There’s nothing quite like homemade cinnamon applesauce. The store bought stuff just can’t compare! You can find my homemade applesauce recipe here. It’s extremely easy to make and absolutely delicious. In fact, you may struggle to keep the family out of it so you can store it away!
I enjoy making a large batch of applesauce, keeping some out for eating fresh, and also canning some to partake in at a later date.
Canning jars of food sounds intimidating, but believe me when I say that processing applesauce is not difficult. You don’t even need any special equipment like a pressure canner!
What You’ll Need
- Jars (I like to use pint size jars, but any size will do)
- Lids and rings
- Large stock pot with a lid
- Canning rack
- Canning tongs
- Canning funnel (optional)
Keep in Mind: this recipe is only for canning applesauce and should not be used for anything else. There are certain foods that should not be canned in a water bath and each food should be processed for different amounts of time. I encourage you to follow proper and safe recipes for the certain food you’d like to process.
How to Can Applesauce in a Waterbath
1. First things first, you have to have applesauce ready to can, so head over here to try my homemade cinnamon applesauce recipe!
2. Next, make sure all of your jars and lids are sterilized. I just bring them to a boil for a few minutes in my stock pot.
3. Pour the applesauce into the jars. This is where the canning funnel can come in handy. I personally prefer wide mouth jars because it makes this step so much cleaner and easier! I just spoon the sauce into my jars without a canning funnel. If using narrow mouth jars, I recommend having a funnel.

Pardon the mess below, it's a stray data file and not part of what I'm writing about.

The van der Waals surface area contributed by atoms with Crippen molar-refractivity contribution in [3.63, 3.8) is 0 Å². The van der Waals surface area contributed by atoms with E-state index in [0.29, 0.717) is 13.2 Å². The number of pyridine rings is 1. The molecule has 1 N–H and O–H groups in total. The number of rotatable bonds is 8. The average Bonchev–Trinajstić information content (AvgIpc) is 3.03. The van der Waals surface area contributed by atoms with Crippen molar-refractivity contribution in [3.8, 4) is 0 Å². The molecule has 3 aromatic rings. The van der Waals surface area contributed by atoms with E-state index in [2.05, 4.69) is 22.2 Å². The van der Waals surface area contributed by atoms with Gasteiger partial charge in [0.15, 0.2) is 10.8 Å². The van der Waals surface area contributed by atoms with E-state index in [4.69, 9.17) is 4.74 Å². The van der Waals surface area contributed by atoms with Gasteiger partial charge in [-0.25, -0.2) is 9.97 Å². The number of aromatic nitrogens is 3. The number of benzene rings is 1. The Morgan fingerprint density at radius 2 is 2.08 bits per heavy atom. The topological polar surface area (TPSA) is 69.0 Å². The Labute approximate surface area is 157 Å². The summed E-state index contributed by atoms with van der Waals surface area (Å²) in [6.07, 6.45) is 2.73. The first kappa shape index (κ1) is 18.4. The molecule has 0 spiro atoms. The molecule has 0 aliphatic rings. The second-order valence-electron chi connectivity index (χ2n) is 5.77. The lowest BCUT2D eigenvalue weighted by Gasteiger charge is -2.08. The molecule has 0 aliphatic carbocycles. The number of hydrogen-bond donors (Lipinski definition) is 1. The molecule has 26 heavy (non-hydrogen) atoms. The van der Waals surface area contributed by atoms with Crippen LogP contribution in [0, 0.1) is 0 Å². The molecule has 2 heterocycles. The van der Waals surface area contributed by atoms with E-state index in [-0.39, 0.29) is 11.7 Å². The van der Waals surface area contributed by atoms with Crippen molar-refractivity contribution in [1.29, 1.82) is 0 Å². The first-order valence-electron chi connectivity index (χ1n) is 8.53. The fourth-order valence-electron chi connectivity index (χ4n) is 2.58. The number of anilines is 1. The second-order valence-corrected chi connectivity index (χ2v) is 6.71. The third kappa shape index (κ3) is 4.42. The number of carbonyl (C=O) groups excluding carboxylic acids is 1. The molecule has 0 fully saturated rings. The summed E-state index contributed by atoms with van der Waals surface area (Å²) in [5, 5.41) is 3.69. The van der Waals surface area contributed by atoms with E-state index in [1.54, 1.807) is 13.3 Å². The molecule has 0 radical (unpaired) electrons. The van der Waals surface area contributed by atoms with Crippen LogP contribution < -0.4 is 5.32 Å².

4. Leave 1/2 inch headspace from the lid. Make sure to wipe away any food residue from the mouth of the jar before putting the lids on.
5. Add the lids onto the jars.
Keep in mind: do not completely tighten the lids. Screw them on once or twice so that they loosely fit the jar. I have a trick for knowing they are tight enough. Read about it below!
6. Place the jars on the rack inside of the stock pot. Completely submerge the jars in water and bring to a boil.
7. Allow the water to boil according to your elevation level and jar size. For example, my elevation in Missouri is over 6,000″ and I am using pint sized jars. This means I need to allow my jars to boil for 25 minutes. Find your elevation and then use this source to figure out how long to process your jars.
Keep in mind: You will want to have a rack in the stock pot for the jars to stand on so that they are not directly on the hot surface. Direct contact with the bottom of the pot can cause the jars to break.
8. Use canning tongs to remove jars from the water bath and place on a towel or hot pad. Allow to cool and wait to hear the lids ‘pop’. This means the jars have sealed properly.
Before storing, make sure all the jars have properly sealed. You can do this by pressing the middle of the lid with a finger. If the lid springs up when you release pressure, the lid is not sealed.
Store all sealed jars in a dark place. Canned applesauce lasts for one year in proper storage.
If you make this recipe and love how it turned out, feel free to tag me on Instagram @hilltopfarmhouseblog . I’d love to see your creation!